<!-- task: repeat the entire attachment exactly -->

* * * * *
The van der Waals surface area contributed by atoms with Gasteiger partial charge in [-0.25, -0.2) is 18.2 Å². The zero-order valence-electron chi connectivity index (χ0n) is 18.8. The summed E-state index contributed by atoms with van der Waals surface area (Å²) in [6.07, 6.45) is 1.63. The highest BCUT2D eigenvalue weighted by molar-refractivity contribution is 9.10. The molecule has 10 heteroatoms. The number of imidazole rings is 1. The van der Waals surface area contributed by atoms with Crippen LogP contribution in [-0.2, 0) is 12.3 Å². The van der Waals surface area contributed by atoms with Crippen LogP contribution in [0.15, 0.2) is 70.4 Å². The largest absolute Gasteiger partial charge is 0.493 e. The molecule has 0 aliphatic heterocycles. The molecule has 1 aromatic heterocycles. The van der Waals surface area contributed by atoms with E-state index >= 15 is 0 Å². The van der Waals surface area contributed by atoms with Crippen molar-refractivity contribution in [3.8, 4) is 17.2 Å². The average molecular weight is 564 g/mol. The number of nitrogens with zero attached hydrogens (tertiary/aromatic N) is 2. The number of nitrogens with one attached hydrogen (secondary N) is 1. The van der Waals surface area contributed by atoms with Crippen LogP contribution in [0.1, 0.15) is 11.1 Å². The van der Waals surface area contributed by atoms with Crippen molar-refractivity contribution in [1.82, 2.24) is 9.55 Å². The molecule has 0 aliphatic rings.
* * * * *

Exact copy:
The van der Waals surface area contributed by atoms with Gasteiger partial charge in [-0.25, -0.2) is 18.2 Å². The zero-order valence-electron chi connectivity index (χ0n) is 18.8. The summed E-state index contributed by atoms with van der Waals surface area (Å²) in [6.07, 6.45) is 1.63. The highest BCUT2D eigenvalue weighted by molar-refractivity contribution is 9.10. The molecule has 10 heteroatoms. The number of imidazole rings is 1. The van der Waals surface area contributed by atoms with Crippen LogP contribution in [-0.2, 0) is 12.3 Å². The van der Waals surface area contributed by atoms with Crippen LogP contribution in [0.15, 0.2) is 70.4 Å². The largest absolute Gasteiger partial charge is 0.493 e. The molecule has 0 aliphatic heterocycles. The molecule has 1 aromatic heterocycles. The van der Waals surface area contributed by atoms with E-state index >= 15 is 0 Å². The van der Waals surface area contributed by atoms with Crippen molar-refractivity contribution in [3.8, 4) is 17.2 Å². The average molecular weight is 564 g/mol. The number of nitrogens with zero attached hydrogens (tertiary/aromatic N) is 2. The number of nitrogens with one attached hydrogen (secondary N) is 1. The van der Waals surface area contributed by atoms with Crippen LogP contribution in [0.1, 0.15) is 11.1 Å². The van der Waals surface area contributed by atoms with Crippen molar-refractivity contribution in [1.82, 2.24) is 9.55 Å². The molecule has 0 aliphatic rings.